So an RTK survey system can give you mm accuracy on a moving GPS
receiver, but at considerable cost.

There are a number of what you call Local Positioning Systems.  Usually
they are radio based.  One is the aircraft Distance Measuring Equipment
(DME) and there are a number of patented variants on this theme. An
early 911 location system for cell phones used the difference of the
time of arrival from one cell phone to multiple cell towers to locate
the phone in the triangular cell.  A good place for a lot of ideas is
the USPTO search site. But to get started you need to find some class
numbers that are for what you are looking for, so go here first:
http://www.uspto.gov/go/classification/uspcindex/indexa.htm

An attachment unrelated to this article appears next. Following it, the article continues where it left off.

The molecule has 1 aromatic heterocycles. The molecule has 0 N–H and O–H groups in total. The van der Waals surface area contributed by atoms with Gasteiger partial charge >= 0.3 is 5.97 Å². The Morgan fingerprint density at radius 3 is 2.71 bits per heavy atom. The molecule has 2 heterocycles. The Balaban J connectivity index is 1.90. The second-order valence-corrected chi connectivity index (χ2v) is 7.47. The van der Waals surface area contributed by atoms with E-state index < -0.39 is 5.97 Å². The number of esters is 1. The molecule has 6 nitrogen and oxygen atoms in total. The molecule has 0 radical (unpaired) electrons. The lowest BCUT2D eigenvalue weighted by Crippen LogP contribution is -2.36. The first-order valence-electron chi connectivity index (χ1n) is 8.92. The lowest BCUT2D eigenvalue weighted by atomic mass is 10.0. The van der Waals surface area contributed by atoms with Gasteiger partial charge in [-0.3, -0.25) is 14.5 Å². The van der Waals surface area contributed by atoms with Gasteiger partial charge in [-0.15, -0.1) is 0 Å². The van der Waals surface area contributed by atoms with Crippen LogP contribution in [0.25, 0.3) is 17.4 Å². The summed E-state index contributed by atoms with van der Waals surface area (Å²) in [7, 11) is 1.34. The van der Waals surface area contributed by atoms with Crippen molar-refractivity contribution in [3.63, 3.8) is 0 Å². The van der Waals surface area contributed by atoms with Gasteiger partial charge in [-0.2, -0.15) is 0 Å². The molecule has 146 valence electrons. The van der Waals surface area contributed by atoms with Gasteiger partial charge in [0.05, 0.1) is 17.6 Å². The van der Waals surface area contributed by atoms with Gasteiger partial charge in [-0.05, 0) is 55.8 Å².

Note that of all the things that can be measured such as distance,
volume ,mass, etc. the one that is heads and shoulders the most precise
is measuring time intervals, so you want a system that measures a time
interval rather than some other quantity.

Have Fun,

Brooke Clarke, N6GCE
http://www.RPC68.com

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2003\11\12@180109 by Marcel van Lieshout

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Stef,

----- Original Message -----
From: "Stef Mientki" <@spam@s.mientkiRemoveMEspamEraseMEMAILBOX.KUN.NL>
To: <EraseMEPICLISTspam@spam@MITVMA.MIT.EDU>
Sent: Wednesday, November 12, 2003 11:00 PM
Subject: Re: [EE:] GPS vs LPS


> Marcel van Lieshout wrote:
>
> >My ultimate goal is a range of at least 5 meters with a repeatable
accuracy